I actually did know about the “sleeping in hotels” kerfuffle, and also about the subsequent “retailoring” of the show, including the new disclaimer, etc. As the episode in question that had started this particular entry was one of the “post scandal” shows, I thought it best to leave it out.

    I suppose, more than anything else, it’s the – for lack of a better word – ethics of the situation that I was attempting to untangle.

    Haven’t heard about Dangerous Jobs for Girls; my interest has been piqued.

    Edited to add: Ah, see, I thought I’d referenced the scandal in some fashion; it’s the link under the “intentionally or not” bit, I think

  7. admin

    Easy there. He might freeze you to his knife or something….

  8. admin

    That’s an excellent point.

    The “Lost at Sea” episode of Survivorman is a personal favorite. I’m also very fond of the “Labrador” episode, and would love to see Stroud make a second attempt.

    He did an interesting documentary about moving his family out of Toronto (I think) to a self-sustaining locale called “Off the Grid” that I recommend watching. I found it worthwhile, at least.

  9. davidwynne

    No no no he’d hear my SAFF LANDUN accent and quiver in the bushes. I’m from Peckham, me. Jungle? Pfft. Try Lewisham A&E on a friday night… (which is exactly where I am right now).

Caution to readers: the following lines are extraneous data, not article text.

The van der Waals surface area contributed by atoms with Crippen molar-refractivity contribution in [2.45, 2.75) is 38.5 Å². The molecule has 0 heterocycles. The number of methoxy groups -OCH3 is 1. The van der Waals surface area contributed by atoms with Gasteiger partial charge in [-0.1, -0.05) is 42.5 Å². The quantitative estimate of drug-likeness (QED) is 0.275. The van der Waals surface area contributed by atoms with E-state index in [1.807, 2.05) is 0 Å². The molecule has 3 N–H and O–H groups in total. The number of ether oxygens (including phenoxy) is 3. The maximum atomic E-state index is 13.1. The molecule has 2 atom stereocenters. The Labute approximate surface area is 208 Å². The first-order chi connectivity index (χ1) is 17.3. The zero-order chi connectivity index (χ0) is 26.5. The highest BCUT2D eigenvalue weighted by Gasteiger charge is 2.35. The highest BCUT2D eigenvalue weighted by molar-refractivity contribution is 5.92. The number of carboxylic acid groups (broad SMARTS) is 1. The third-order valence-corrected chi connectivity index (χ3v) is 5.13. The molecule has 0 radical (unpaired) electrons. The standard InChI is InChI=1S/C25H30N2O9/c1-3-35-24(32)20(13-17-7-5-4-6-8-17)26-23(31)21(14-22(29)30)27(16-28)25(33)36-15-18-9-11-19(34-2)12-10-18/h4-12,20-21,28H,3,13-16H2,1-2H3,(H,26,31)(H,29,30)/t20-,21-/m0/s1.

10. anw

    Ah, I didn’t know there was a disclaimer on his show now. Is this a ‘scenes have been recreated’ type of disclaimer? I think once someone’s been exposed as a showman, you’ve no good reason to put faith in their authenticity thereafter. I think the guy who mentioned Grylls’ clean-shaven look makes a very good point, and I’d add to that; the more successful Grylls has become, the more well-groomed he has appeared (and the more often he seems to find an excuse to strip off). These days he’s a bona fide heartthrob, at least in the UK. Match that with the fact that he calls himself ‘Bear’, and it the least bear-like man you’ve ever seen, and he begins to look a lot like a product – which is fine if your schtick is, say, extreme sports, which is a bit glamorous, but not if you’re a survivalist, which shouldn’t be glamorous at all.

  11. admin

    I wish I could remember the actual phrasing of the disclaimer they run now. It’s something like, “On occasion, Bear seeks out additional help in acting scenarios blah blah blah…”

    Very much a non-denial denial kind of thing, as if to say, it’s all right that it’s not real, he’s doing it to TEACH you something!

  12. matchesmalone

    Clearly this raises the question….

    Having only seen a random clip of ‘Bear’, it calls into question if he’s actually doing what he says he is, as I’m not quite sure that filtering urine through a snake skin is even a good idea….

  13. snoristed

    Dick Proenneke

    Ah, but what do you think about Dick Proenneke? Personally, he’s my favorite. Something about him reminds me of my dad.

    http://en.wikipedia.org/wiki/Richard_Proenneke